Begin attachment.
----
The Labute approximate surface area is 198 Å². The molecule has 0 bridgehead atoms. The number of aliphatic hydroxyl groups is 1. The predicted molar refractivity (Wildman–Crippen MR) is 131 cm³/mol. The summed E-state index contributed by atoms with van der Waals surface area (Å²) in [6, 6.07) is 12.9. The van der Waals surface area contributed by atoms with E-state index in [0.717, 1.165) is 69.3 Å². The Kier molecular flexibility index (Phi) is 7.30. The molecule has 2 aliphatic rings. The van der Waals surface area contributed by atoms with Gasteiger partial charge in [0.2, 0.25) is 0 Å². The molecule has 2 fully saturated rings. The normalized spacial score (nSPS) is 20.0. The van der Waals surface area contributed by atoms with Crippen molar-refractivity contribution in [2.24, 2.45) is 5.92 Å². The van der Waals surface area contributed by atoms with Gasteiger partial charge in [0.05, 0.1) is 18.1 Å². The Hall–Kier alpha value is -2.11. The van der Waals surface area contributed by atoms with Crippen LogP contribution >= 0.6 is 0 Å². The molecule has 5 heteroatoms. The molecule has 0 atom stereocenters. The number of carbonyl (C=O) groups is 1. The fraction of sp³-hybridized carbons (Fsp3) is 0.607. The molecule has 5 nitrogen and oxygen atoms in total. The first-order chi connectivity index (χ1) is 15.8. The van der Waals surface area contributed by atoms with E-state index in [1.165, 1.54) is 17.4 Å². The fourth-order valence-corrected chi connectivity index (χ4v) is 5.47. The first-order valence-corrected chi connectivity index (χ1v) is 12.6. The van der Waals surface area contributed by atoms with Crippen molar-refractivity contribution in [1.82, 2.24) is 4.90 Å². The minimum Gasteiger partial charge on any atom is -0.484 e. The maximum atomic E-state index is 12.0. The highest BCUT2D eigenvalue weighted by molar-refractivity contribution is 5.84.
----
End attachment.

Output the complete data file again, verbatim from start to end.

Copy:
The Labute approximate surface area is 198 Å². The molecule has 0 bridgehead atoms. The number of aliphatic hydroxyl groups is 1. The predicted molar refractivity (Wildman–Crippen MR) is 131 cm³/mol. The summed E-state index contributed by atoms with van der Waals surface area (Å²) in [6, 6.07) is 12.9. The van der Waals surface area contributed by atoms with E-state index in [0.717, 1.165) is 69.3 Å². The Kier molecular flexibility index (Phi) is 7.30. The molecule has 2 aliphatic rings. The van der Waals surface area contributed by atoms with Gasteiger partial charge in [0.2, 0.25) is 0 Å². The molecule has 2 fully saturated rings. The normalized spacial score (nSPS) is 20.0. The van der Waals surface area contributed by atoms with Crippen molar-refractivity contribution in [2.24, 2.45) is 5.92 Å². The van der Waals surface area contributed by atoms with Gasteiger partial charge in [0.05, 0.1) is 18.1 Å². The Hall–Kier alpha value is -2.11. The van der Waals surface area contributed by atoms with Crippen LogP contribution >= 0.6 is 0 Å². The molecule has 5 heteroatoms. The molecule has 0 atom stereocenters. The number of carbonyl (C=O) groups is 1. The fraction of sp³-hybridized carbons (Fsp3) is 0.607. The molecule has 5 nitrogen and oxygen atoms in total. The first-order chi connectivity index (χ1) is 15.8. The van der Waals surface area contributed by atoms with E-state index in [1.165, 1.54) is 17.4 Å². The fourth-order valence-corrected chi connectivity index (χ4v) is 5.47. The first-order valence-corrected chi connectivity index (χ1v) is 12.6. The van der Waals surface area contributed by atoms with Crippen molar-refractivity contribution in [1.82, 2.24) is 4.90 Å². The minimum Gasteiger partial charge on any atom is -0.484 e. The maximum atomic E-state index is 12.0. The highest BCUT2D eigenvalue weighted by molar-refractivity contribution is 5.84.